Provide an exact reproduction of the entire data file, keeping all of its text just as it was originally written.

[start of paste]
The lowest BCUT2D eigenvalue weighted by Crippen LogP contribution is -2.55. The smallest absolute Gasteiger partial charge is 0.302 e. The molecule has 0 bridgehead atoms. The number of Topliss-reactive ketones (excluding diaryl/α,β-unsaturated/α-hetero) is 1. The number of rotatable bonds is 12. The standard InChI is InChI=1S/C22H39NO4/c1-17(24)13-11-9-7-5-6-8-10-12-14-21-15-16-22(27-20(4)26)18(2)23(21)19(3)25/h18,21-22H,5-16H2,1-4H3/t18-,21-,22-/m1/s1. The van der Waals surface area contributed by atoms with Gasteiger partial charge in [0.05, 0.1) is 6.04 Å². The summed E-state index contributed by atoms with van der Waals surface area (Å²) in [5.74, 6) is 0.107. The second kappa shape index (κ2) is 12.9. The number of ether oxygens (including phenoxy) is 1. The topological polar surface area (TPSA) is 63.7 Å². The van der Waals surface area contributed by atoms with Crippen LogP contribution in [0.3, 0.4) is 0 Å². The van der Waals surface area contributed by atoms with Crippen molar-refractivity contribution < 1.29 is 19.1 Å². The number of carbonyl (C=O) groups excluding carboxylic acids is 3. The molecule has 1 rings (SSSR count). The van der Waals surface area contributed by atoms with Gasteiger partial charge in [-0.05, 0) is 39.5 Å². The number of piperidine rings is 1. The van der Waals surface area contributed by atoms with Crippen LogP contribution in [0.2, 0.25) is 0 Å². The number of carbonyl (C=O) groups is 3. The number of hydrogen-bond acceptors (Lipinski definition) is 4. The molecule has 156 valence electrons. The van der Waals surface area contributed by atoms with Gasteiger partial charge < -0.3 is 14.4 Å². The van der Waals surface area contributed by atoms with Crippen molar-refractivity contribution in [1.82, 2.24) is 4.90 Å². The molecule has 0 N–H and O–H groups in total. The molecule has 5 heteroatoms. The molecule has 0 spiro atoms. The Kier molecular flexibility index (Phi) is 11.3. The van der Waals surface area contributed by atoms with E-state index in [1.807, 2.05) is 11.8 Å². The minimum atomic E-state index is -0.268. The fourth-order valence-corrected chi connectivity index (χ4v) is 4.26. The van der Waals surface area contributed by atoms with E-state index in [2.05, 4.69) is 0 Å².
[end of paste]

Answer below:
The lowest BCUT2D eigenvalue weighted by Crippen LogP contribution is -2.55. The smallest absolute Gasteiger partial charge is 0.302 e. The molecule has 0 bridgehead atoms. The number of Topliss-reactive ketones (excluding diaryl/α,β-unsaturated/α-hetero) is 1. The number of rotatable bonds is 12. The standard InChI is InChI=1S/C22H39NO4/c1-17(24)13-11-9-7-5-6-8-10-12-14-21-15-16-22(27-20(4)26)18(2)23(21)19(3)25/h18,21-22H,5-16H2,1-4H3/t18-,21-,22-/m1/s1. The van der Waals surface area contributed by atoms with Gasteiger partial charge in [0.05, 0.1) is 6.04 Å². The summed E-state index contributed by atoms with van der Waals surface area (Å²) in [5.74, 6) is 0.107. The second kappa shape index (κ2) is 12.9. The number of ether oxygens (including phenoxy) is 1. The topological polar surface area (TPSA) is 63.7 Å². The van der Waals surface area contributed by atoms with Crippen LogP contribution in [0.3, 0.4) is 0 Å². The van der Waals surface area contributed by atoms with Crippen molar-refractivity contribution < 1.29 is 19.1 Å². The number of carbonyl (C=O) groups excluding carboxylic acids is 3. The molecule has 1 rings (SSSR count). The van der Waals surface area contributed by atoms with Gasteiger partial charge in [-0.05, 0) is 39.5 Å². The number of piperidine rings is 1. The van der Waals surface area contributed by atoms with Crippen LogP contribution in [0.2, 0.25) is 0 Å². The number of carbonyl (C=O) groups is 3. The number of hydrogen-bond acceptors (Lipinski definition) is 4. The molecule has 156 valence electrons. The van der Waals surface area contributed by atoms with Gasteiger partial charge < -0.3 is 14.4 Å². The van der Waals surface area contributed by atoms with Crippen molar-refractivity contribution in [1.82, 2.24) is 4.90 Å². The molecule has 0 N–H and O–H groups in total. The molecule has 5 heteroatoms. The molecule has 0 spiro atoms. The Kier molecular flexibility index (Phi) is 11.3. The van der Waals surface area contributed by atoms with E-state index in [1.807, 2.05) is 11.8 Å². The minimum atomic E-state index is -0.268. The fourth-order valence-corrected chi connectivity index (χ4v) is 4.26. The van der Waals surface area contributed by atoms with E-state index in [2.05, 4.69) is 0 Å².